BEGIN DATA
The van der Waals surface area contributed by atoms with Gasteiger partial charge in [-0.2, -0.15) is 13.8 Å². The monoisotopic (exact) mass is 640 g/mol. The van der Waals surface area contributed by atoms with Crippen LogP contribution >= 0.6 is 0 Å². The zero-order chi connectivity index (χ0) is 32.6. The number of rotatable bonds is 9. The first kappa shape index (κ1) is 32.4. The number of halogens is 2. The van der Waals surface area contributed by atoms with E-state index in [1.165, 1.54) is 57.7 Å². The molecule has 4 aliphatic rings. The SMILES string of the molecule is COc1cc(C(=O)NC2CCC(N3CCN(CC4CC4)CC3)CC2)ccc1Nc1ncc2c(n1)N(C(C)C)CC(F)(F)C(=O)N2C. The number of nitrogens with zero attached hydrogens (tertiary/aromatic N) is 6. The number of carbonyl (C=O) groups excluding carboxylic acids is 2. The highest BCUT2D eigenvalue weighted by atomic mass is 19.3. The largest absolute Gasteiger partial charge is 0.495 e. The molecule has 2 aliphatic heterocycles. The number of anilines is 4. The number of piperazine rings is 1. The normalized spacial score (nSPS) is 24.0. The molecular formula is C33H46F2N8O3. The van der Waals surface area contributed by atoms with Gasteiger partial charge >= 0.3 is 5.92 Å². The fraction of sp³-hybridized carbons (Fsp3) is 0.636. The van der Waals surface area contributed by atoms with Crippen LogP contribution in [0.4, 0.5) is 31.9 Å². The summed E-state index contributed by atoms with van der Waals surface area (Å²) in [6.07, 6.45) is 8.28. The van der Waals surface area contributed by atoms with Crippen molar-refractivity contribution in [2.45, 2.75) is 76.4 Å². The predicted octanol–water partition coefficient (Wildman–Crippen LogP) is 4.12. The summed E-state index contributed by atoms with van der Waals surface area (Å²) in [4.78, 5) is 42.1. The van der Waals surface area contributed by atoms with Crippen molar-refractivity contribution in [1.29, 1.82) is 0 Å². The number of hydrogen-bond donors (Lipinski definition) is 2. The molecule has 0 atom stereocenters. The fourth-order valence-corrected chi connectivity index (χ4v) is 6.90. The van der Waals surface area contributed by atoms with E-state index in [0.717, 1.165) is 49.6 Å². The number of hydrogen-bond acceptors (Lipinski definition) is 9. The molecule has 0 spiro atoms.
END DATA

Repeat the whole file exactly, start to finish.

The van der Waals surface area contributed by atoms with Gasteiger partial charge in [-0.2, -0.15) is 13.8 Å². The monoisotopic (exact) mass is 640 g/mol. The van der Waals surface area contributed by atoms with Crippen LogP contribution >= 0.6 is 0 Å². The zero-order chi connectivity index (χ0) is 32.6. The number of rotatable bonds is 9. The first kappa shape index (κ1) is 32.4. The number of halogens is 2. The van der Waals surface area contributed by atoms with E-state index in [1.165, 1.54) is 57.7 Å². The molecule has 4 aliphatic rings. The SMILES string of the molecule is COc1cc(C(=O)NC2CCC(N3CCN(CC4CC4)CC3)CC2)ccc1Nc1ncc2c(n1)N(C(C)C)CC(F)(F)C(=O)N2C. The number of nitrogens with zero attached hydrogens (tertiary/aromatic N) is 6. The number of carbonyl (C=O) groups excluding carboxylic acids is 2. The highest BCUT2D eigenvalue weighted by atomic mass is 19.3. The largest absolute Gasteiger partial charge is 0.495 e. The molecule has 2 aliphatic heterocycles. The number of anilines is 4. The number of piperazine rings is 1. The normalized spacial score (nSPS) is 24.0. The molecular formula is C33H46F2N8O3. The van der Waals surface area contributed by atoms with Gasteiger partial charge >= 0.3 is 5.92 Å². The fraction of sp³-hybridized carbons (Fsp3) is 0.636. The van der Waals surface area contributed by atoms with Crippen LogP contribution in [0.4, 0.5) is 31.9 Å². The summed E-state index contributed by atoms with van der Waals surface area (Å²) in [6.07, 6.45) is 8.28. The van der Waals surface area contributed by atoms with Crippen molar-refractivity contribution in [2.45, 2.75) is 76.4 Å². The predicted octanol–water partition coefficient (Wildman–Crippen LogP) is 4.12. The summed E-state index contributed by atoms with van der Waals surface area (Å²) in [4.78, 5) is 42.1. The van der Waals surface area contributed by atoms with Crippen molar-refractivity contribution in [1.29, 1.82) is 0 Å². The number of hydrogen-bond donors (Lipinski definition) is 2. The molecule has 0 atom stereocenters. The fourth-order valence-corrected chi connectivity index (χ4v) is 6.90. The van der Waals surface area contributed by atoms with E-state index in [0.717, 1.165) is 49.6 Å². The number of hydrogen-bond acceptors (Lipinski definition) is 9. The molecule has 0 spiro atoms.